IN THE run-up to September's parliamentary elections, with EU and Nato ambitions hanging in the balance, parties and non-partisan organisations are trying more than ever to involve the Roma politically, through integration of leaders in traditional parties, training in political candidacy and local government procedure, and grassroots efforts to get communities thinking and talking about their future.
However, a real dialogue on the Roma - the ways that Slovakia can break the cycle of unemployment, poverty and suspicion - has yet to take place, with pre-election rhetoric seemingly aimed at manipulating the Roma, or the backlash anti-Roma vote.
While some parties, particularly Vladimír Mečiar's HZDS and Pavol Rusko's Ano, are actively courting Roma voters by including representatives on candidate lists and instituting in-house talking shops on Roma issues, others are playing to the nationalist sentiment that is never far from the surface of Slovak politics.
Robert Fico, head of the Smer party and odds-on favourite to be the country's next prime minister for example, has voiced proposals to limit the number of children in a family supported by state benefits, as well as eliminating benefits to deportees who had been denied asylum abroad.
More extremist politicians have more extreme views, such as Real Slovak National Party (PSNS) leader Ján Slota, who in 1999 said: "I am from Žilina, and in absolutely no instance will I agree with any opinion that there is any such thing as a Roma nation. There are gypsies, who steal, rob and pillage."
Slota's PSNS party has recently pleased nationalists by leading a successful petition drive to block the construction of flats for Roma in the east Slovak village of Dobšiná. However, it seems that a number of the 2,100 names collected belonged to the Roma for whom the flats were to be built.
"Some gadžovia [non-Roma] came and said that 500 Roma from Poprad would move into Dobšiná and that the mayor would build new flats for them, not for us. They told us to sign a declaration that we don't want other Roma to move in here," said one Dobšiná resident who signed the petition. "They've deceived us again."
What is missing in the frenzy of pre-election fact manipulation, however, is constructive and realistic discussion on how Slovakia will deal with its impoverished and increasingly marginalised Roma population under a new government.
Understandable, considering the depth and complexity of the interwoven tangle of economic and social issues faced by the Roma. In the years following the collapse of communism, Roma were the first to lose jobs as state companies shed excess workers and the last to be hired for new openings.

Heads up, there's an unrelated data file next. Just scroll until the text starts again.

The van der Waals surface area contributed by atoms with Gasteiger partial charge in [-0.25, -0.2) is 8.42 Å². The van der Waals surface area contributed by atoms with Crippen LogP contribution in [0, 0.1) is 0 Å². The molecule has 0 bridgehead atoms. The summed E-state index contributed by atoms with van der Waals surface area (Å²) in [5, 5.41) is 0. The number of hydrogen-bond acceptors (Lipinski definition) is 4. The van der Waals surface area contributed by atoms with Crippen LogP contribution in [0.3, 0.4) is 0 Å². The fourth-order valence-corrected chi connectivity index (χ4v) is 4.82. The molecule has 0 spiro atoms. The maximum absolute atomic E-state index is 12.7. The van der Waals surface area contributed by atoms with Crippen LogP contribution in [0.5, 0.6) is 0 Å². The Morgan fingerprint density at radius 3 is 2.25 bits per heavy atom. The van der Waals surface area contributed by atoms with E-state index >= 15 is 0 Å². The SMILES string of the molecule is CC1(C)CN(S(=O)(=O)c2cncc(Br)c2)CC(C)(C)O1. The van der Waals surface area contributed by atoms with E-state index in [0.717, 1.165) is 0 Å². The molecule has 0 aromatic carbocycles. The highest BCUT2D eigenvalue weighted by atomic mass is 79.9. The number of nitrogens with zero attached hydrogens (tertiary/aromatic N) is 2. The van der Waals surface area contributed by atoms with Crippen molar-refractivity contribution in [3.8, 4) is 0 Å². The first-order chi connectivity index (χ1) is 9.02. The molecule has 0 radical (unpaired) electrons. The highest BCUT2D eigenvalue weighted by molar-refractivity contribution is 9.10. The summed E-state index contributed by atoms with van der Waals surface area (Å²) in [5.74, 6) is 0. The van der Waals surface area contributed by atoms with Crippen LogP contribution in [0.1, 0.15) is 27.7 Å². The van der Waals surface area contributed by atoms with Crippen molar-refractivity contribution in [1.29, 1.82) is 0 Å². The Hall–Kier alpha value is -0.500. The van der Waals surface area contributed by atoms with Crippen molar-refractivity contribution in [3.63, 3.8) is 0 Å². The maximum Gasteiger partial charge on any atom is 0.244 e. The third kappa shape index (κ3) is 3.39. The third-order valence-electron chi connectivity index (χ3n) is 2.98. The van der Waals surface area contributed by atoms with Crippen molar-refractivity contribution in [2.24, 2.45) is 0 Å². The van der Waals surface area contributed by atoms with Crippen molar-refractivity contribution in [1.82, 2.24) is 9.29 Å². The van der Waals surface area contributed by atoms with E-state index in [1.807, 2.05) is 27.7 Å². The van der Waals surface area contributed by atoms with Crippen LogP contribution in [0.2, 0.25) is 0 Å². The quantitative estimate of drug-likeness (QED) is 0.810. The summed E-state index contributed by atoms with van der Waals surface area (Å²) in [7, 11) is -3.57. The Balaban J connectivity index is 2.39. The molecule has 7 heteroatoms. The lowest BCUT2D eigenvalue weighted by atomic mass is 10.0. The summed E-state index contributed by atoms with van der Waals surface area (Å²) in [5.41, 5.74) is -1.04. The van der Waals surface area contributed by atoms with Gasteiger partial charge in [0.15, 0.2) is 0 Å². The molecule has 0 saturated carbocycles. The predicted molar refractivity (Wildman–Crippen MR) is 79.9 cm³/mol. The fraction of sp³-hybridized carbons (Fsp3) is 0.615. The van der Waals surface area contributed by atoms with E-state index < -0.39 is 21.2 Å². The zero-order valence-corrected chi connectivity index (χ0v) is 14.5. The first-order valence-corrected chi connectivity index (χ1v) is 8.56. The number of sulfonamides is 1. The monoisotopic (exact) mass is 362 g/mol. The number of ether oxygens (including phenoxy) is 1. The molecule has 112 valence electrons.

Their children were systematically funnelled into 'special schools' for the mentally handicapped, and their access to health care was curtailed by unofficial but routine segregation.
What this situation has created in the most problematic areas is a population that is chronically unemployed raising children who are shamefully uneducated, thus in future unemployable, and sentenced to a life of state dependency.
Complicating the matter is the fact that the Roma Community, as such, cannot truly be said to exist. While the 2001 census reported a Roma population of fewer than 90,000, estimates of 400,000 are much closer to reality. Many Roma, say activists, responded to the census as members of the Slovak or Hungarian ethnic group, feeling that there could be no possible advantage to being counted as Roma.
However, it is clear that an overwhelming majority of Slovakia's poorest people is Roma, but there is little practical contact or organisation between troubled settlements. In addition, there are a number of Roma groups and sub-groups that do not share even a common language.
Among this diaspora are individual leaders who, much like their Slovak political counterparts, seem to prefer enriching themselves and bickering with immediate rivals rather than addressing key issues in their communities or building bridges to other communities.
Fortunately, a number of programs are running at the local level to involve Roma, particularly women, in public life, and even public service. But Slovakia cannot afford to rely on the third sector to take care of its most neglected members.
What is needed from the state is clear, if difficult for government to stomach. Development logic and extensive application show that people everywhere who are better educated have fewer and healthier children, have them later, and those children reach a level of education equal to or higher than their parents.
This means schools, as well as teachers specially trained to deal with students from a radically different background and holding radically different cultural values than the majority - an idea that has been successful in limited implementations, but which needs to be expanded.
However, with many of Slovakia's schools currently unable to cover bills for heating, let alone educational materials, massive spending programs on education for Roma are not a top priority of politicians, especially considering that the economic and social payoff from such programs are generations away.
The state must also find ways to include the Roma in public life - to give the society's most neglected people a stake in the greater national community. Without these efforts, Slovakia will be condemning another generation of its citizens to hopelessness and idle poverty
12. Aug 2002 at 0:00